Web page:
The Deposition in a Personal Injury Case

Most personal injury claims settle before trial. But either because settlement negotiations reach an impasse or the statute of limitations is about to expire, you may need to file a lawsuit. If you file a personal injury lawsuit, the attorney for the defendant will almost certainly take your deposition.

What is a Deposition?

A deposition is conducted outside of court, usually in an attorney’s conference room. But although it is conducted in an informal setting, a deposition is a formal procedure used by attorneys to gather information from a witness, both for informational purposes and for possible use at trial. A deposition is usually attended by the witness, a court reporter and lawyers for the parties to the lawsuit. The court reporter swears in the witness and then records the deposition. The court reporter may then prepare a written transcript of the deposition testimony for use by the attorneys in preparation for and at hearings and trial.

Purposes of a Deposition

Discovery. Depositions are part of what is referred to as discovery in a case. In Washington, discovery includes interrogatories, which are written questions a party must answer under oath, requests for production of documents and depositions. Defense counsel likely will already have your responses to interrogatories and your medical records in response to document requests before your deposition. One purpose of a deposition is to flesh out your earlier discovery responses and learn what additional information you have in support of your claim.

Credibility. As a personal injury plaintiff, your credibility is very important. If your case proceeds to trial, you will be asking the jury to trust you and believe your testimony concerning what happened in the incident and your injuries from it. One of the reasons defense counsel is taking your deposition is to get a gauge on how credible a jury will find you if the case proceeds to trial. This can have a significant impact on whether your case settles or goes to trial.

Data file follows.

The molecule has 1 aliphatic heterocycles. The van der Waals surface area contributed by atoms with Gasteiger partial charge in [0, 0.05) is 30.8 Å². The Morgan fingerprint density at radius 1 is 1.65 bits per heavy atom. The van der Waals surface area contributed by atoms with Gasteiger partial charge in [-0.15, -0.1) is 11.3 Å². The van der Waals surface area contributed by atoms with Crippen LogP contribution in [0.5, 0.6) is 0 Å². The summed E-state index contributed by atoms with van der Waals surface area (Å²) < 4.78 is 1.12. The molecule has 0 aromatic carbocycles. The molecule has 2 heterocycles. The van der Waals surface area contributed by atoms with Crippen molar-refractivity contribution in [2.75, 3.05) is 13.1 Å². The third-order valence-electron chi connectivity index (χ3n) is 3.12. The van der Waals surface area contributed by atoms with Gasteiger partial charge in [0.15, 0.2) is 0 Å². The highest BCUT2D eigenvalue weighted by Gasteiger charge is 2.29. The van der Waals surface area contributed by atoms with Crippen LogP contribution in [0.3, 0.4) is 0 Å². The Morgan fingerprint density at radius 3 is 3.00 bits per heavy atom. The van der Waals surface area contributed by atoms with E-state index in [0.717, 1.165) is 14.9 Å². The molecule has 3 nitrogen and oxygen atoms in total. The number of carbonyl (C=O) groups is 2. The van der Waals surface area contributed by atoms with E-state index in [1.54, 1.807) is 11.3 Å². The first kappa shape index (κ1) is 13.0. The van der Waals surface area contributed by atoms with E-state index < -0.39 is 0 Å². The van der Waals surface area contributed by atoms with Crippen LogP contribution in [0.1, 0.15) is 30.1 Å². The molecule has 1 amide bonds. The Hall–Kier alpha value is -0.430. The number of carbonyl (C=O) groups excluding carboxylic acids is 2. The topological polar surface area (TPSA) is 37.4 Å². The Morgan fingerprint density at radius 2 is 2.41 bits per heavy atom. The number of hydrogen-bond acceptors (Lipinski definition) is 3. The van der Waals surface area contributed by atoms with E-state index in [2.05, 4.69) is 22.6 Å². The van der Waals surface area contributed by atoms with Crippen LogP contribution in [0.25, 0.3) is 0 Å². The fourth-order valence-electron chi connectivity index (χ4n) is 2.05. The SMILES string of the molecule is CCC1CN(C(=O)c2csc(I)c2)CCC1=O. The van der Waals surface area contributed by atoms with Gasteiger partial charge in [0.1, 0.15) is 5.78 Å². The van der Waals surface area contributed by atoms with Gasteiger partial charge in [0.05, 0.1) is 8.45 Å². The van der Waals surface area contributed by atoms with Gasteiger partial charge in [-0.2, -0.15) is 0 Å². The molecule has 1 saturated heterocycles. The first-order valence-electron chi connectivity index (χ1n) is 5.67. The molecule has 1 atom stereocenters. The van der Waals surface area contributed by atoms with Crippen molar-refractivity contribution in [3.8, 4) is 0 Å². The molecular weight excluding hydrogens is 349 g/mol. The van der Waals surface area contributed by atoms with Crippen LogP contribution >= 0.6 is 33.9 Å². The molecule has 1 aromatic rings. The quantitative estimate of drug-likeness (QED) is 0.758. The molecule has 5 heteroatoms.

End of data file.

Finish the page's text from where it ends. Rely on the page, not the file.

Cross Examination. Direct examination is examination of a witness a party calls on their own behalf at trial. When your attorney questions you at trial that is direct examination. Cross examination is questioning of a witness an opposing party has called on their behalf. When you are a personal injury plaintiff and the attorney for the defendant questions you at trial, that is cross examination. Trial attorneys have an old saying that you should never ask a question on cross-examination at trial you don’t already know the answer to. The reason for this is that if you ask a question on cross examination without knowing the answer to it in advance, the answer may hurt rather than help your client’s case, in which case you would have been better off not asking the question in the first place. Another purpose for a deposition is to provide the defendant’s attorney an opportunity to ask you all of the questions they might want to ask you during cross examination at trial, so they will know in advance what your answers will be.

The Conduct of a Deposition

At the start of the deposition, the Court reporter will swear you in under an oath that you will give truthful answers during the deposition. Defense counsel will then usually start the deposition by outlining certain rules of procedure for the deposition, which your attorney will probably have gone over with you before the deposition. These rules are intended to ensure there is an accurate transcript of the deposition. They will likely include requests that your answers be verbal, that you wait until the attorney is finished asking their question before starting your answer of it, and asking that you let the attorney know if you don’t understand a question.

Most if not all of the questioning will be by defense counsel. Your lawyer usually plays a very limited role at your deposition. Their objections are limited to the form of a question or a question that seeks privileged information, such as attorney-client communications.

You have the right to take a break at any time during the deposition and confer with your attorney or for any other reason. The only caveat is that if there is a questioning outstanding to you, you should answer the question before asking for a break.

The questioning by the defendant’s attorney of a plaintiff in a personal injury case will usually cover four broad areas.

One of these areas of questioning is addressed to biographical and background information about you, such as:

  • your age, education, and employment history;
  • whether you have a criminal record;
  • whether you have made any other injury claims;
  • whether you have given a deposition before;
  • your health and medical history before the incident; and